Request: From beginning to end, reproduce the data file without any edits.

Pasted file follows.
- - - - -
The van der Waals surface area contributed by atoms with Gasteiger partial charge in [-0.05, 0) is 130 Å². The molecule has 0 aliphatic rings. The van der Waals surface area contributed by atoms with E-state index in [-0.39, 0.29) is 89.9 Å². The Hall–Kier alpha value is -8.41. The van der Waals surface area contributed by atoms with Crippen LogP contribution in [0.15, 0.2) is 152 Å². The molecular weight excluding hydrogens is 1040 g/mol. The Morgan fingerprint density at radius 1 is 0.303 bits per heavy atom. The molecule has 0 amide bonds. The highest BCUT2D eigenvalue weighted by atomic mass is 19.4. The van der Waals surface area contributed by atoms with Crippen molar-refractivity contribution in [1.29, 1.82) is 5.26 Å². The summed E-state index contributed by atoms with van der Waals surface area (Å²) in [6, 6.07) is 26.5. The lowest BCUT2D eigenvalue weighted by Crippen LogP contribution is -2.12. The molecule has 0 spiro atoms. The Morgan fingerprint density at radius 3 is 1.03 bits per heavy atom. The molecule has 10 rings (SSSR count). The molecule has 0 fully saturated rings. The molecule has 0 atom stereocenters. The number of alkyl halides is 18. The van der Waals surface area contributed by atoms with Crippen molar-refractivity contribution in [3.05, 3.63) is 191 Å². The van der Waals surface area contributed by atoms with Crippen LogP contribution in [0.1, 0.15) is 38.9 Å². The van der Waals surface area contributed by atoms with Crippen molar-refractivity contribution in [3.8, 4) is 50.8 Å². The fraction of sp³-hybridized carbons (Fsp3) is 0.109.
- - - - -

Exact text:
The van der Waals surface area contributed by atoms with Gasteiger partial charge in [-0.05, 0) is 130 Å². The molecule has 0 aliphatic rings. The van der Waals surface area contributed by atoms with E-state index in [-0.39, 0.29) is 89.9 Å². The Hall–Kier alpha value is -8.41. The van der Waals surface area contributed by atoms with Crippen LogP contribution in [0.15, 0.2) is 152 Å². The molecular weight excluding hydrogens is 1040 g/mol. The Morgan fingerprint density at radius 1 is 0.303 bits per heavy atom. The molecule has 0 amide bonds. The highest BCUT2D eigenvalue weighted by atomic mass is 19.4. The van der Waals surface area contributed by atoms with Crippen molar-refractivity contribution in [1.29, 1.82) is 5.26 Å². The summed E-state index contributed by atoms with van der Waals surface area (Å²) in [6, 6.07) is 26.5. The lowest BCUT2D eigenvalue weighted by Crippen LogP contribution is -2.12. The molecule has 0 spiro atoms. The Morgan fingerprint density at radius 3 is 1.03 bits per heavy atom. The molecule has 10 rings (SSSR count). The molecule has 0 fully saturated rings. The molecule has 0 atom stereocenters. The number of alkyl halides is 18. The van der Waals surface area contributed by atoms with Crippen molar-refractivity contribution in [3.05, 3.63) is 191 Å². The van der Waals surface area contributed by atoms with Crippen LogP contribution in [0.1, 0.15) is 38.9 Å². The van der Waals surface area contributed by atoms with Crippen molar-refractivity contribution in [3.8, 4) is 50.8 Å². The fraction of sp³-hybridized carbons (Fsp3) is 0.109.